your expected Mr. Finch. Mrs. Susan
.-Finch' That sounds splendidly.
- doesn't it ? It'll look nice, too, when he
has yoH deposited by tho late 'MissHS
FiBcb in the symetry. Dear, dear !
rfco'erer heard of anvthing quite so
"Bat what's to be done ?' I asked, as
tfee real stale of the case began to make
itaalf apparent. " Here we are, left to
keap koaae while mother is visiting.
to woo r said Belh
a & "(Waiaff
$2.00 PER ANMJM.
" And I want to kbo" what we're go
ing to do with him ?" 1 demanded.
"You're going to marry him, of
course," answered BelL " I adise you
to fall to and ' begin to consider tho
matter,' as Uncle Jotkim requested.
Think it over prayerfully and well, and
let the argument of tie late '3Iassus
Finch's gravestone' ueigh in Mr.
"It's all well enough for you to
laugh," said I, indignantly ; " but if
you were in my place, you'd think dif
ferently of it. How am I going to get
rid of the wretch ? "What under the sun
possessed Undo Jotliam to send him off
down here ? I never was w provoked
in all my life, never !"
"I'll tell you what Til do" "said Belli
i - . .i a'
a-.KHHH v a.fiiay --W-
vdhovA lootj MM if
were"to passmvBelf Sfforyou, he'd
-iiever know tho mistake. Ill bo Susan
if you'll be Bell, and I'll get rid of Mr.
Finch for you."
" If you only would !" cried L
"I will," answered Bell, her eyes
sparkling with anticipated plcanure ;
" I'm going to make Mr. Finch think
that I'm deaf deaf as a post Oh, my!
won't it bo jolly, though ?"
Bell leaned back in her chair, and
laughed till her sides ached.
Monday morning Mr. Finch came.
Wo took a good look at himirom the
window as he came up tho path. He
was a little man, with red hair, nd no
eyes to speak of. The poor genUeman
had evidently got on his best Sunday
clothes, and looked ill at ease in conse
quence. Perhaps his mission helped to
make him nervous.
"From this time forth, as long as he
stays, I'm deaf, remember," said
Beil, waniingly. " I shan't be able to
hear anything short of a respectable
I went to the door.
" Is this Miss Susan Sponcer?" askal
Mr. Finch, as he entered.
" Susan is in the sitting-room," 1
answered. "I'll introduce you. You
are Mr. Finch, aren't you ?"
"Ycs'm; Caleb Finch," he respond
ed, so solemnly that 1 wanted to giggle.
We took, him into the sitting-room
where Bell was.
" Susan," said I, in u loud voice,
" this is Mr. Finch."
"I don't hear what yon say,
" Susan,'" turning her ear toward
"Speak a littlo louder, if you please."
"This is Mr. Finch !" screamod I, in
her ear. I thought I mutt laugh, to see
how horrified Mr. Finch looked.
"I'm glad to see you, Mr. Finch,"
said "Susan," with n beaming smilo.
"Tako a chair bring it close if you
please, because I'm slightly affected
with deafness. How aro the children ?"
" Pretty well," answered Mr. Finch,
"Louder, if you please," said
" Susan," presenting her ear.
" Pretty well," answered Mr. Finch,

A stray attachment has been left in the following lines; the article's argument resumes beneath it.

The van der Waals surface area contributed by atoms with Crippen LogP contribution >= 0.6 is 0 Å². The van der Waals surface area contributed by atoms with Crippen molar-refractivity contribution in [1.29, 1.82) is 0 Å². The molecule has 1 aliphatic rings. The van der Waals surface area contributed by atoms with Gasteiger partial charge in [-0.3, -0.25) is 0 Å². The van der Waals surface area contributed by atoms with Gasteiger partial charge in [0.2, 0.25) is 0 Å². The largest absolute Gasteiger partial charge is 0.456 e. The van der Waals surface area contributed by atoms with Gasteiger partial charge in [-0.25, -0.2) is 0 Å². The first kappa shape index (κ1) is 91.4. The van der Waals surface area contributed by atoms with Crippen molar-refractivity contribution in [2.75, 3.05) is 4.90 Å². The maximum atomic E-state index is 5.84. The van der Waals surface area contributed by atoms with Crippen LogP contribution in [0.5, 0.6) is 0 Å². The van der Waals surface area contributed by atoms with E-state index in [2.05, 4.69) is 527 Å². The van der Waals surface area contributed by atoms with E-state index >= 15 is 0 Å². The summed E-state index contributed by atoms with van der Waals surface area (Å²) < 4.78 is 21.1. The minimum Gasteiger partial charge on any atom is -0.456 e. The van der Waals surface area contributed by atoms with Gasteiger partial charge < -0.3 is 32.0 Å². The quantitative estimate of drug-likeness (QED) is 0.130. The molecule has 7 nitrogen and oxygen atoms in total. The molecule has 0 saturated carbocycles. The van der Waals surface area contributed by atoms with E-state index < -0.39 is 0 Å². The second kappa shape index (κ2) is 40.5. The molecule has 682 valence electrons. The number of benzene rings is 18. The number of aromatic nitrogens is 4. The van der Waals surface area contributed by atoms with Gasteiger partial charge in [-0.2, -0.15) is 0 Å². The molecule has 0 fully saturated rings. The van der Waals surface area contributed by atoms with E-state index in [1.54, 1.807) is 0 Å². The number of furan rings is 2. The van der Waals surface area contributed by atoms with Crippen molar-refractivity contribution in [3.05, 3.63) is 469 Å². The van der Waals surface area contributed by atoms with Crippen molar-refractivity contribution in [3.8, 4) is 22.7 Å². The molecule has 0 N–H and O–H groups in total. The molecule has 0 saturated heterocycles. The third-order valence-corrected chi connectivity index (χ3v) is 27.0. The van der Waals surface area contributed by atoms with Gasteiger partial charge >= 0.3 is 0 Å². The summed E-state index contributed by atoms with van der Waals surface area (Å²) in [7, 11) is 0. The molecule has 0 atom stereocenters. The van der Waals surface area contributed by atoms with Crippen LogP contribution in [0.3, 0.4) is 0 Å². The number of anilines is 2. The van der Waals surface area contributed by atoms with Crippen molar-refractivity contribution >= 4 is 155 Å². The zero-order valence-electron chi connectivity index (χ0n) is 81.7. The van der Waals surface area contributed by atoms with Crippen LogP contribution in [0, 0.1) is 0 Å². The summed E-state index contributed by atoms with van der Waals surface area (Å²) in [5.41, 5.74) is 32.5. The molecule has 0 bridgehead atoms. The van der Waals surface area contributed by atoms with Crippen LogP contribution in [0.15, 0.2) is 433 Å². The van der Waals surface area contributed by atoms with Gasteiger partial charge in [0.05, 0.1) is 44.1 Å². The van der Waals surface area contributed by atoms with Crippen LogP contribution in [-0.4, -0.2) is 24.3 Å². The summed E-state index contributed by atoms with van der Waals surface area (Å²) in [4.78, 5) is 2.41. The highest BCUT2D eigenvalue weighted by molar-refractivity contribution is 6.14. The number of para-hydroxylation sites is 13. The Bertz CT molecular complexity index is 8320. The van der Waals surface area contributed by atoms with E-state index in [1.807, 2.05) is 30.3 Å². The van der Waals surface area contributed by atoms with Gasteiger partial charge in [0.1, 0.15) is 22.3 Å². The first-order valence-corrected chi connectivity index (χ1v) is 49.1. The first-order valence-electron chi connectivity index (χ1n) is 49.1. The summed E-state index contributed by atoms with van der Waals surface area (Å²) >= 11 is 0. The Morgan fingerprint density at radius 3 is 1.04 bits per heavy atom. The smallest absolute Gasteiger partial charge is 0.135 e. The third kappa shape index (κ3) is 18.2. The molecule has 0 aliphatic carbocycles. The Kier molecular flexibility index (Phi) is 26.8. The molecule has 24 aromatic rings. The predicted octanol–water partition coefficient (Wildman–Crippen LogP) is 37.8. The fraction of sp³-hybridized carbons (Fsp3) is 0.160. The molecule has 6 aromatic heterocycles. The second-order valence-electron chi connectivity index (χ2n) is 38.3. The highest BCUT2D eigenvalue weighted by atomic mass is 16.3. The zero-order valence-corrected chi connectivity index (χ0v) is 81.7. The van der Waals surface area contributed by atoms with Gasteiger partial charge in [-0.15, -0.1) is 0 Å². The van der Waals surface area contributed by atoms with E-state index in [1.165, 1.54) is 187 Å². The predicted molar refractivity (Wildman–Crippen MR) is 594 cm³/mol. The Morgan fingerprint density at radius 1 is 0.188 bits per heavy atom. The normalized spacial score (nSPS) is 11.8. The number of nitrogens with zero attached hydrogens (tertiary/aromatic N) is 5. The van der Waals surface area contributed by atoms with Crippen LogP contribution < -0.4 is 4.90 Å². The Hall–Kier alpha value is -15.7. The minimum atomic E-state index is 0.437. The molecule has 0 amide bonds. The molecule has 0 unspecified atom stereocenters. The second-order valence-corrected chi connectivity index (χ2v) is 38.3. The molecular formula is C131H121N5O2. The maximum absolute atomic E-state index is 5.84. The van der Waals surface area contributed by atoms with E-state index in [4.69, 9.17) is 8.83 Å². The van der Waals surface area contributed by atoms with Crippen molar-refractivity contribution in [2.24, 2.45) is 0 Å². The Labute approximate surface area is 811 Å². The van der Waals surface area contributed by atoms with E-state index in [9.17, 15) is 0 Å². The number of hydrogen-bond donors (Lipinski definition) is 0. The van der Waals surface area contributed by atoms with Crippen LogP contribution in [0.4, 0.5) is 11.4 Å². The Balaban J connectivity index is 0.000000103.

in a fair war-whoop.
I managed to keep ray face turned tho
other way, and had hard work to keep
"I was much touched at what Uncle
Jotuam wrote about your kindness to
your luU' wife," said " Susan," with a
fond glance into Mr. Finch's face.
"What did shedioof?"
" Congestion of the brain," answered
Mr. Finch, his voice about two octaves
higher than its usual pitch.
" 1 didn't hear." said " Susan." " A
trifle louder, Mr. Finch."
Mr. Finch repeated his reply in so
loud a tone that ho got rod in tho face
with the exertion its utteranco caused
" Susan " comprehended at last.
" Is hhe always so? lie asked, turn
ing to mo, and wipiug his faco vigor
ously with a big red and yellow hand
kerchief. " She isn't (ptilo us deaf all the time,"
I uuswered, demurely.
Pretty soon Mr. Finch made another
attempt at conversation.
"You have a very pretty place here,"
" Yes; groceries arc. pretty dear," re
sponded "Susan." "You're right about
that, Mr. Finch."
" I'retty 'ncc,"explaiiied Mr. Finch,
cettiug desperate. " Pretty place here!
and he waved his hand toward the gar
den and grounds.
"Yes, 1 know." answered "Susan,"
mournfully ; "but it couldn't be helped,
Mr. Finch cast a despairing glance at
me. I had to leavo the room. I could
stand it no longer.
When I was safely outside the door I
laughed till I could laugh no more. I
could ouly chuckle in kind of faiut imi
tation of a laugh. I hadn't strength
enough left for the genuine article.
As I sat there I heard Mr. Finch
shouting in his highest tones to
"Susan," who always had to have
everything repeated to her. It wasn't
long before he began to get hoarse, for
she kept him busy. A dozen times,
while we were eating dinner, I thought
I muni laugh ; it was o comical to
see " Susan," not a muscle of her face
relaxing from its dignified look, holding
out her ear for Mr. Finch to repeat his
remarks in it. He couldn't have eaten
his dinner, if he had had the best of ap
petites. All the afternoon " Susan " kept him
sitting by her. I could see the poor
man, haft tired out, casting furtive
glances at tho clock.
At last he got up, and beckoned me
to come out into the halt
" I think I'll be a goin' back," he
said, with a sigh that indicated how
great his disappointment was. "I como
down, ou your uncle's recommend, to
make some kind of a bargain with your
sister Susan; he never told me a word
about her bein 6o deaf."
said, feeling that he expected me to aey
"Yes, very," answered Mr. Finch,
with another sigh. " I hain't said any